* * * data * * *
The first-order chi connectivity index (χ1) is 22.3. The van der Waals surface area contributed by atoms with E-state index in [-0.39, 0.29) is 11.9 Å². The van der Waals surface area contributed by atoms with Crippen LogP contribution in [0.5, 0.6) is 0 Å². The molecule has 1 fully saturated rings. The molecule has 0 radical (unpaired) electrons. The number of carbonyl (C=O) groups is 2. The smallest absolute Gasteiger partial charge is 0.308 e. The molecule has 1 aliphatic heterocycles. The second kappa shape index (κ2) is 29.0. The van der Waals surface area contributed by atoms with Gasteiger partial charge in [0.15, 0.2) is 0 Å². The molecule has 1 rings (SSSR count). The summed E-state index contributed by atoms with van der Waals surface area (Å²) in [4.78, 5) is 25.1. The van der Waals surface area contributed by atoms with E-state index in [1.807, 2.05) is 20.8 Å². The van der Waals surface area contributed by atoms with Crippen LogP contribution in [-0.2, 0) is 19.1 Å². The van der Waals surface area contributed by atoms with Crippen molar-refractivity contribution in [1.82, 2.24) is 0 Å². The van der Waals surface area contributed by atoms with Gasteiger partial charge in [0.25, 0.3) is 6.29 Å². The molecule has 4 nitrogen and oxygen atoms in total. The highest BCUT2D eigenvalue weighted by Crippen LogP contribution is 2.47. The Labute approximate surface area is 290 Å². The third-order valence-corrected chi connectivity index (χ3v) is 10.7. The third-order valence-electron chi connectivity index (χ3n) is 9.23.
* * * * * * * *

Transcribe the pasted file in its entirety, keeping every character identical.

The first-order chi connectivity index (χ1) is 22.3. The van der Waals surface area contributed by atoms with E-state index in [-0.39, 0.29) is 11.9 Å². The van der Waals surface area contributed by atoms with Crippen LogP contribution in [0.5, 0.6) is 0 Å². The molecule has 1 fully saturated rings. The molecule has 0 radical (unpaired) electrons. The number of carbonyl (C=O) groups is 2. The smallest absolute Gasteiger partial charge is 0.308 e. The molecule has 1 aliphatic heterocycles. The second kappa shape index (κ2) is 29.0. The van der Waals surface area contributed by atoms with Gasteiger partial charge in [0.15, 0.2) is 0 Å². The molecule has 1 rings (SSSR count). The summed E-state index contributed by atoms with van der Waals surface area (Å²) in [4.78, 5) is 25.1. The van der Waals surface area contributed by atoms with E-state index in [1.807, 2.05) is 20.8 Å². The van der Waals surface area contributed by atoms with Crippen LogP contribution in [-0.2, 0) is 19.1 Å². The van der Waals surface area contributed by atoms with Crippen molar-refractivity contribution in [1.82, 2.24) is 0 Å². The van der Waals surface area contributed by atoms with Gasteiger partial charge in [0.25, 0.3) is 6.29 Å². The molecule has 4 nitrogen and oxygen atoms in total. The highest BCUT2D eigenvalue weighted by Crippen LogP contribution is 2.47. The Labute approximate surface area is 290 Å². The third-order valence-corrected chi connectivity index (χ3v) is 10.7. The third-order valence-electron chi connectivity index (χ3n) is 9.23.